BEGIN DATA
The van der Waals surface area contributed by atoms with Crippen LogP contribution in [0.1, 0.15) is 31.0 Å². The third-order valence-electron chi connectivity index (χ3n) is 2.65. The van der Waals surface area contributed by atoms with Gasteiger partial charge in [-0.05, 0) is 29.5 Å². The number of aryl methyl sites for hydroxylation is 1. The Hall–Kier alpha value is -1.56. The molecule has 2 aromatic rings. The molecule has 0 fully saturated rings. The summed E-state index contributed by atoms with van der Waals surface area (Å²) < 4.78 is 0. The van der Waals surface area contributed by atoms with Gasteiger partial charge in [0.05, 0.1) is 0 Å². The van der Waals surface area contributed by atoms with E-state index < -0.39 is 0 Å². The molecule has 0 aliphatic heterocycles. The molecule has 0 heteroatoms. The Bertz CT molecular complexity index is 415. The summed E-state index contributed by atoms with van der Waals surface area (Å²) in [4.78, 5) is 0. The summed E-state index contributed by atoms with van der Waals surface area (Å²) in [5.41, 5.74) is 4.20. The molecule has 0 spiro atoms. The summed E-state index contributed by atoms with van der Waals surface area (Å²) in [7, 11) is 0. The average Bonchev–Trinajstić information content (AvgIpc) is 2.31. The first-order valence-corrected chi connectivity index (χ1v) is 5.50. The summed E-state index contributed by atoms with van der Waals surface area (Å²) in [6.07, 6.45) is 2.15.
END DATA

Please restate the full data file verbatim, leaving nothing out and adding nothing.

The van der Waals surface area contributed by atoms with Crippen LogP contribution in [0.1, 0.15) is 31.0 Å². The third-order valence-electron chi connectivity index (χ3n) is 2.65. The van der Waals surface area contributed by atoms with Gasteiger partial charge in [-0.05, 0) is 29.5 Å². The number of aryl methyl sites for hydroxylation is 1. The Hall–Kier alpha value is -1.56. The molecule has 2 aromatic rings. The molecule has 0 fully saturated rings. The summed E-state index contributed by atoms with van der Waals surface area (Å²) < 4.78 is 0. The van der Waals surface area contributed by atoms with Gasteiger partial charge in [0.05, 0.1) is 0 Å². The van der Waals surface area contributed by atoms with E-state index < -0.39 is 0 Å². The molecule has 0 aliphatic heterocycles. The molecule has 0 heteroatoms. The Bertz CT molecular complexity index is 415. The summed E-state index contributed by atoms with van der Waals surface area (Å²) in [4.78, 5) is 0. The summed E-state index contributed by atoms with van der Waals surface area (Å²) in [5.41, 5.74) is 4.20. The molecule has 0 spiro atoms. The summed E-state index contributed by atoms with van der Waals surface area (Å²) in [7, 11) is 0. The average Bonchev–Trinajstić information content (AvgIpc) is 2.31. The first-order valence-corrected chi connectivity index (χ1v) is 5.50. The summed E-state index contributed by atoms with van der Waals surface area (Å²) in [6.07, 6.45) is 2.15.